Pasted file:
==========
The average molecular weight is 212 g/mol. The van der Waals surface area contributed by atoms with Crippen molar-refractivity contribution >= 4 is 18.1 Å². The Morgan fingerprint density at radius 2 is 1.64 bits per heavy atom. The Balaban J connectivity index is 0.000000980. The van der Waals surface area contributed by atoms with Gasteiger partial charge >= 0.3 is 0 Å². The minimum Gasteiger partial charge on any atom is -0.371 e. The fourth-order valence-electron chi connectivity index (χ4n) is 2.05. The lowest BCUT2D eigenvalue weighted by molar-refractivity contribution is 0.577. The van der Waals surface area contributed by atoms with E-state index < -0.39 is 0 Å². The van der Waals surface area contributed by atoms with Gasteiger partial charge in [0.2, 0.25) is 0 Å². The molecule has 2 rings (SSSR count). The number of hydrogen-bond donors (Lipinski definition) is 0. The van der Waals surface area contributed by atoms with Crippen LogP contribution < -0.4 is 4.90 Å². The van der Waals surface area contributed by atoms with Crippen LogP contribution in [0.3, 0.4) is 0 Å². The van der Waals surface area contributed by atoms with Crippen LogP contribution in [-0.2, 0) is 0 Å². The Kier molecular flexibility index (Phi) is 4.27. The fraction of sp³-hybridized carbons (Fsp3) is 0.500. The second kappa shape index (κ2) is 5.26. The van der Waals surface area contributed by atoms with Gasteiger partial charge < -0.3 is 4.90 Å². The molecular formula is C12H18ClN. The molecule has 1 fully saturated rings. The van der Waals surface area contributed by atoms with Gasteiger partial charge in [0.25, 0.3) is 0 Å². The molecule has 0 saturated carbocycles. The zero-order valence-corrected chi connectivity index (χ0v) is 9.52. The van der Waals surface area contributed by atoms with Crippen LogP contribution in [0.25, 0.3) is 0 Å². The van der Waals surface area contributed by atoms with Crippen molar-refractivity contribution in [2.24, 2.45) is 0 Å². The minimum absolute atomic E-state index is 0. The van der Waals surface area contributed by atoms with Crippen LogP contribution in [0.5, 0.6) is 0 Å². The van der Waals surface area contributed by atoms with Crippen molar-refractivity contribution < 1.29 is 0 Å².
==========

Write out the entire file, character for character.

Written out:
The average molecular weight is 212 g/mol. The van der Waals surface area contributed by atoms with Crippen molar-refractivity contribution >= 4 is 18.1 Å². The Morgan fingerprint density at radius 2 is 1.64 bits per heavy atom. The Balaban J connectivity index is 0.000000980. The van der Waals surface area contributed by atoms with Gasteiger partial charge >= 0.3 is 0 Å². The minimum Gasteiger partial charge on any atom is -0.371 e. The fourth-order valence-electron chi connectivity index (χ4n) is 2.05. The lowest BCUT2D eigenvalue weighted by molar-refractivity contribution is 0.577. The van der Waals surface area contributed by atoms with E-state index < -0.39 is 0 Å². The van der Waals surface area contributed by atoms with Gasteiger partial charge in [0.2, 0.25) is 0 Å². The molecule has 2 rings (SSSR count). The number of hydrogen-bond donors (Lipinski definition) is 0. The van der Waals surface area contributed by atoms with Crippen LogP contribution < -0.4 is 4.90 Å². The van der Waals surface area contributed by atoms with Crippen LogP contribution in [0.3, 0.4) is 0 Å². The van der Waals surface area contributed by atoms with Crippen LogP contribution in [-0.2, 0) is 0 Å². The Kier molecular flexibility index (Phi) is 4.27. The fraction of sp³-hybridized carbons (Fsp3) is 0.500. The second kappa shape index (κ2) is 5.26. The van der Waals surface area contributed by atoms with Gasteiger partial charge < -0.3 is 4.90 Å². The molecular formula is C12H18ClN. The molecule has 1 fully saturated rings. The van der Waals surface area contributed by atoms with Gasteiger partial charge in [0.25, 0.3) is 0 Å². The molecule has 0 saturated carbocycles. The zero-order valence-corrected chi connectivity index (χ0v) is 9.52. The van der Waals surface area contributed by atoms with Crippen LogP contribution in [0.25, 0.3) is 0 Å². The van der Waals surface area contributed by atoms with Crippen molar-refractivity contribution in [2.24, 2.45) is 0 Å². The minimum absolute atomic E-state index is 0. The van der Waals surface area contributed by atoms with Crippen LogP contribution in [0.5, 0.6) is 0 Å². The van der Waals surface area contributed by atoms with Crippen molar-refractivity contribution < 1.29 is 0 Å².